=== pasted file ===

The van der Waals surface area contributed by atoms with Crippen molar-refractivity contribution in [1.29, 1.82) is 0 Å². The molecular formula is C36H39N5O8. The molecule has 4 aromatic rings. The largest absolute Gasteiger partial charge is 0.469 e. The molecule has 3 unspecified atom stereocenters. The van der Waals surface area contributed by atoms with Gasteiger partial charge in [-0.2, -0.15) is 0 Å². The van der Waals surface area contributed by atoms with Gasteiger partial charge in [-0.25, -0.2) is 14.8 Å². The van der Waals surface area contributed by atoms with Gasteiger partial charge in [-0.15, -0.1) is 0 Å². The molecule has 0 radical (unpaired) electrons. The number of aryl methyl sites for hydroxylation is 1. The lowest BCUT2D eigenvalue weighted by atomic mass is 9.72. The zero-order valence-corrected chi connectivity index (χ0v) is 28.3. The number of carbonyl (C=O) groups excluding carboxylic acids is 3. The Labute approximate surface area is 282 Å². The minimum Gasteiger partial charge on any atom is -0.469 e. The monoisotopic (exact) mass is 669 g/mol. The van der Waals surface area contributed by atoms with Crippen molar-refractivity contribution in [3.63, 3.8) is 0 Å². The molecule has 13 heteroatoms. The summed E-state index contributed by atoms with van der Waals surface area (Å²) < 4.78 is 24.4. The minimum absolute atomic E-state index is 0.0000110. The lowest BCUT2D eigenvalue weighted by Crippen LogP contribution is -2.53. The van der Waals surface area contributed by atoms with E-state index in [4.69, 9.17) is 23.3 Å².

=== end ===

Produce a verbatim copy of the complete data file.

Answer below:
The van der Waals surface area contributed by atoms with Crippen molar-refractivity contribution in [1.29, 1.82) is 0 Å². The molecular formula is C36H39N5O8. The molecule has 4 aromatic rings. The largest absolute Gasteiger partial charge is 0.469 e. The molecule has 3 unspecified atom stereocenters. The van der Waals surface area contributed by atoms with Gasteiger partial charge in [-0.2, -0.15) is 0 Å². The van der Waals surface area contributed by atoms with Gasteiger partial charge in [-0.25, -0.2) is 14.8 Å². The van der Waals surface area contributed by atoms with Gasteiger partial charge in [-0.15, -0.1) is 0 Å². The molecule has 0 radical (unpaired) electrons. The number of aryl methyl sites for hydroxylation is 1. The lowest BCUT2D eigenvalue weighted by atomic mass is 9.72. The zero-order valence-corrected chi connectivity index (χ0v) is 28.3. The number of carbonyl (C=O) groups excluding carboxylic acids is 3. The Labute approximate surface area is 282 Å². The minimum Gasteiger partial charge on any atom is -0.469 e. The monoisotopic (exact) mass is 669 g/mol. The van der Waals surface area contributed by atoms with Crippen molar-refractivity contribution in [3.63, 3.8) is 0 Å². The molecule has 13 heteroatoms. The summed E-state index contributed by atoms with van der Waals surface area (Å²) < 4.78 is 24.4. The minimum absolute atomic E-state index is 0.0000110. The lowest BCUT2D eigenvalue weighted by Crippen LogP contribution is -2.53. The van der Waals surface area contributed by atoms with E-state index in [4.69, 9.17) is 23.3 Å².